POINT PLEASANT — Just days before the county will vote on an EMS operating levy, the Ambulance Authority Board has appointed a new director.
Dylan Handley, of Point Pleasant, will be the new EMS director, effective Dec. 1, taking over for Chuck Blake who officially retires on Nov. 30.
Handley, who attended Marshall University, has worked in EMS for 19 years and has been a paramedic since 2001. He has a background in the fire service as incident command and is also a critical care paramedic who flew for several years with Healthnet aeromedical services.
“I look forward to help growing EMS in Mason County and continuing to make sure our community receives high quality pre-hospital care by highly trained professionals with the tools to save lives,” Handley said.
Handley is also a member of the EMS levy committee and has been a strong advocate for passing the ballot issue which voters will decide on Nov. 8.
The levy has received official endorsements from the Mason County Area Chamber of Commerce, Pleasant Valley Hospital and the Point Pleasant Rotary Club, as well as from several other businesses and organizations. Handley said the levy campaign efforts were all made possible through donations from numerous businesses and individuals.
The levy resolution passed by the Mason County Commission states it will generate $766,691 annually, which means it will raise a total of $3.8 million over the course of its five-year term. If passed, the levy would go into effect July 1, 2017 and expire on July 1, 2021. At least 60 percent of all votes cast will be needed to approve the levy. If the levy fails, the future of Mason County EMS is questionable and could possibly be gone. Though it’s also possible a private ambulance company could come into the county to take up the slack if the levy fails, these companies are “for profit” and if there’s no money to be made, it’s uncertain if these entities would stay.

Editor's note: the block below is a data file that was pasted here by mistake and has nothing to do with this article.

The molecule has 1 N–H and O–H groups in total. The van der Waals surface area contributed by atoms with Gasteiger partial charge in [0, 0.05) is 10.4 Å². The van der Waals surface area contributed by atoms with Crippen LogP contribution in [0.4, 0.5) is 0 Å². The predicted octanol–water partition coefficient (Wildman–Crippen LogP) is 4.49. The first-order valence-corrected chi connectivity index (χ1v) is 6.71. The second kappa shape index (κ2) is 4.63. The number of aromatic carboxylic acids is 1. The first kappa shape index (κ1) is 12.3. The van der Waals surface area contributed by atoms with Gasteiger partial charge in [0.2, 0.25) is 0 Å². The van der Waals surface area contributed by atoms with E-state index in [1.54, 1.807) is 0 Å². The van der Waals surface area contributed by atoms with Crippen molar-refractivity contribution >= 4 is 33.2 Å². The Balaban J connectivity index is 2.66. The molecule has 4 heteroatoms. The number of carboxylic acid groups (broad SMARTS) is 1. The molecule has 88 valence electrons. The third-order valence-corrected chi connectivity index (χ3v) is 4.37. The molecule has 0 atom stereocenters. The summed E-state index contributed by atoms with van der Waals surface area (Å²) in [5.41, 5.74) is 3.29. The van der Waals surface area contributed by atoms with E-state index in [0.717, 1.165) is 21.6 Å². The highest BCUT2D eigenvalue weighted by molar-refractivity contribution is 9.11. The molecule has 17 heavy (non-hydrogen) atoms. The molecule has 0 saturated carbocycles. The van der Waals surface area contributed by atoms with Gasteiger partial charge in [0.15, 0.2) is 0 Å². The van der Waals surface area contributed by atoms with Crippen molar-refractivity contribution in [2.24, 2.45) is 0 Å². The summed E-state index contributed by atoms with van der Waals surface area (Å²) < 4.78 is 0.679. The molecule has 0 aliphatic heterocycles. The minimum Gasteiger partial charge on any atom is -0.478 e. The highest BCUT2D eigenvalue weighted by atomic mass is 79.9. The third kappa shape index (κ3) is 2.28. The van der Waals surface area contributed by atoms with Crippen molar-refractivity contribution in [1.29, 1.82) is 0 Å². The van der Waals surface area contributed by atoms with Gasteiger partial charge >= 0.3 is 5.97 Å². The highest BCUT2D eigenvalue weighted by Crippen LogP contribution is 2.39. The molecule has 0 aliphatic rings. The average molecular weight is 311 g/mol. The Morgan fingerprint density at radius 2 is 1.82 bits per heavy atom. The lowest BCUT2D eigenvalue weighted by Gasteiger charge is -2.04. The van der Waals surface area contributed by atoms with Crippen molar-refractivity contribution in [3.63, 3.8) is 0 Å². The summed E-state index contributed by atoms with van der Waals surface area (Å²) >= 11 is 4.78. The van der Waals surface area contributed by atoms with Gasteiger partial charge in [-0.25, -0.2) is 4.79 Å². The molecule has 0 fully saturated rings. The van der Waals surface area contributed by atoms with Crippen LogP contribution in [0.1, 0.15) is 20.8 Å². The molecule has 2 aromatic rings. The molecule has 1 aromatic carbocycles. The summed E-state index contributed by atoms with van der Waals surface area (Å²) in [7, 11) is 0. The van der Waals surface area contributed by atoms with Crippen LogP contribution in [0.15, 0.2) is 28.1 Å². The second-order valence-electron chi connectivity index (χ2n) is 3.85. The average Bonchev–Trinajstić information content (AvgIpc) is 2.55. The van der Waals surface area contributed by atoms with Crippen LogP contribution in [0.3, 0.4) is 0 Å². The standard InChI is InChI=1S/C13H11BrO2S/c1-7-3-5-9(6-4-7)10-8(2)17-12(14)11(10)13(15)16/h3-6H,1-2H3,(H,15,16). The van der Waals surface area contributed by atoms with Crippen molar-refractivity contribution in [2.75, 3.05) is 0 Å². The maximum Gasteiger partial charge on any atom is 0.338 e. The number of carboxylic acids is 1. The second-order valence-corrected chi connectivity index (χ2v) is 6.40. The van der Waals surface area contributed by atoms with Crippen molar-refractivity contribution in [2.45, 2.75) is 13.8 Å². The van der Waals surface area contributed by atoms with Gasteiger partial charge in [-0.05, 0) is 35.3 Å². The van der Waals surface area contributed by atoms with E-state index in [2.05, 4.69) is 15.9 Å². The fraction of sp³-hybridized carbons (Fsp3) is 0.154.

Mason County EMS makes its money from billing Medicare, Medicaid and private insurance for services. Basically, Mason County EMS is at the mercy of insurance companies and, those agencies are operating differently than before, particularly when it comes to transporting dialysis patients which did bring in a significant amount of revenue.
As previously reported, when breaking down these numbers for the individual taxpayer, the EMS levy committee members say, a homeowner in Mason County who has a home with an appraised value of $100,000, would have their taxes raise $30 a year if the levy passes. Homeowners with homes appraised at $50,000 would see taxes raise $15 per year; homeowners with homes appraised at $150,000 would see taxes raise $45 a year.
If the EMS levy passes, it would also result in zero-balance billing. This means the ambulance service is first billed to Medicare, Medicaid and/or private insurance. The patient is not billed for anything not covered by Medicare, Medicaid and/or private insurance. This means a patient will have a “zero balance” and will owe nothing for services after any sort of payment by Medicare, Medicaid and/or or insurance, even if these entities only pay a portion of the bill for services.
Also, if the levy passes, Mason County residents who currently pay no taxes under the Homestead Exemption Act, will not pay any additional taxes. If they currently pay some property taxes, they will pay the levy rate only on the assessed value of their property which exceeds the $20,000 exemption.
EMS levy’s are common though Mason County is one of only a handful of counties in West Virginia which doesn’t have one.
“Mason County has seen some very difficult times as of late due to Medicare/Medicaid and private insurance reduction in reimbursement rates and I’m confident that the community sees the need and will vote yes for EMS on Tuesday so that we will continue to be here when needed,” Handley said. “I would welcome anyone with questions to reach out. We are here for you.”
Handley can be reached at 304-593-2271 or at the Mason County EMS levy Facebook page.
Handley resides in Point Pleasant with wife Jennifer and their three children, Kirsten, Caleb and Kaitlyn.
(Editor’s note: Though Handley is the nephew of Rick Handley, who is on the Ambulance Authority Board, Rick recused himself from the selection committee process and the vote on the new director.)
Reach Beth Sergent at email@example.com or on Twitter @BSergentWrites.